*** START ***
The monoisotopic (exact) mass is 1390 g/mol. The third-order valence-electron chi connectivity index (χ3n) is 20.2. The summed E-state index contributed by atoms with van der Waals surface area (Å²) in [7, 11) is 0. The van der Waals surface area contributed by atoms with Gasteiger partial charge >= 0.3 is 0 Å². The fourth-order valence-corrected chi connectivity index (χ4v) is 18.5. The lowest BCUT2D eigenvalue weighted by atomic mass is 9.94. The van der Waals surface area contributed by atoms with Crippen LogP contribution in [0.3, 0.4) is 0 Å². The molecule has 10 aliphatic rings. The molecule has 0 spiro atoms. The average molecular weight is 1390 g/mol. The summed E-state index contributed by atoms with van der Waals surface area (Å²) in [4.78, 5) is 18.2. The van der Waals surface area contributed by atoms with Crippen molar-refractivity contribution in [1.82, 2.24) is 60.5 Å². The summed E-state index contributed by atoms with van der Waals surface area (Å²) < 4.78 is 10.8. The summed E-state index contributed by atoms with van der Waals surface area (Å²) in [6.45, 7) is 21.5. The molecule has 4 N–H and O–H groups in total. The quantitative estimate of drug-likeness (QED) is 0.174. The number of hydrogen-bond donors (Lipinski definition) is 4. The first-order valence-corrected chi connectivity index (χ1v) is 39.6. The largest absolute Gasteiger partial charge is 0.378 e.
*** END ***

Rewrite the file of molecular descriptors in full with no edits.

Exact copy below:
The monoisotopic (exact) mass is 1390 g/mol. The third-order valence-electron chi connectivity index (χ3n) is 20.2. The summed E-state index contributed by atoms with van der Waals surface area (Å²) in [7, 11) is 0. The van der Waals surface area contributed by atoms with Gasteiger partial charge >= 0.3 is 0 Å². The fourth-order valence-corrected chi connectivity index (χ4v) is 18.5. The lowest BCUT2D eigenvalue weighted by atomic mass is 9.94. The van der Waals surface area contributed by atoms with Crippen LogP contribution in [0.3, 0.4) is 0 Å². The molecule has 10 aliphatic rings. The molecule has 0 spiro atoms. The average molecular weight is 1390 g/mol. The summed E-state index contributed by atoms with van der Waals surface area (Å²) in [4.78, 5) is 18.2. The van der Waals surface area contributed by atoms with Crippen molar-refractivity contribution in [1.82, 2.24) is 60.5 Å². The summed E-state index contributed by atoms with van der Waals surface area (Å²) < 4.78 is 10.8. The summed E-state index contributed by atoms with van der Waals surface area (Å²) in [6.45, 7) is 21.5. The molecule has 4 N–H and O–H groups in total. The quantitative estimate of drug-likeness (QED) is 0.174. The number of hydrogen-bond donors (Lipinski definition) is 4. The first-order valence-corrected chi connectivity index (χ1v) is 39.6. The largest absolute Gasteiger partial charge is 0.378 e.